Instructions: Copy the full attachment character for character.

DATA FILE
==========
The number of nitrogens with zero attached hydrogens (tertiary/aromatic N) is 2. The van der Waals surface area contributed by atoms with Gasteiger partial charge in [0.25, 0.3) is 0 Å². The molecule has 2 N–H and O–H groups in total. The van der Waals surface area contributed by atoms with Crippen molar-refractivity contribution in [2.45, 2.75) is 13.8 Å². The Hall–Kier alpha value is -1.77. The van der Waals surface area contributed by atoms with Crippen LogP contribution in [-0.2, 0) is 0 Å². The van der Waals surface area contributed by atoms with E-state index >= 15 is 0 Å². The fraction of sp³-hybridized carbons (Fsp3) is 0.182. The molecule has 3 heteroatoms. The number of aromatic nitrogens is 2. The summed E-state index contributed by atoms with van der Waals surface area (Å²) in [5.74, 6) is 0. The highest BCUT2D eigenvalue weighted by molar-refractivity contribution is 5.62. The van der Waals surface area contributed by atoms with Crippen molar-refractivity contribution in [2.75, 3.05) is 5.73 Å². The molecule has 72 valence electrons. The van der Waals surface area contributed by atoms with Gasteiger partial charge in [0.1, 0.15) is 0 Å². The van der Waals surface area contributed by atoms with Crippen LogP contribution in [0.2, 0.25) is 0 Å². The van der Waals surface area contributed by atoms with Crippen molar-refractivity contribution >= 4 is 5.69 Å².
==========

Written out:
The number of nitrogens with zero attached hydrogens (tertiary/aromatic N) is 2. The van der Waals surface area contributed by atoms with Gasteiger partial charge in [0.25, 0.3) is 0 Å². The molecule has 2 N–H and O–H groups in total. The van der Waals surface area contributed by atoms with Crippen molar-refractivity contribution in [2.45, 2.75) is 13.8 Å². The Hall–Kier alpha value is -1.77. The van der Waals surface area contributed by atoms with Crippen LogP contribution in [-0.2, 0) is 0 Å². The van der Waals surface area contributed by atoms with E-state index >= 15 is 0 Å². The fraction of sp³-hybridized carbons (Fsp3) is 0.182. The molecule has 3 heteroatoms. The number of aromatic nitrogens is 2. The summed E-state index contributed by atoms with van der Waals surface area (Å²) in [5.74, 6) is 0. The highest BCUT2D eigenvalue weighted by molar-refractivity contribution is 5.62. The van der Waals surface area contributed by atoms with Crippen molar-refractivity contribution in [2.75, 3.05) is 5.73 Å². The molecule has 72 valence electrons. The van der Waals surface area contributed by atoms with Gasteiger partial charge in [0.1, 0.15) is 0 Å². The van der Waals surface area contributed by atoms with Crippen LogP contribution in [0.2, 0.25) is 0 Å². The van der Waals surface area contributed by atoms with Crippen molar-refractivity contribution >= 4 is 5.69 Å².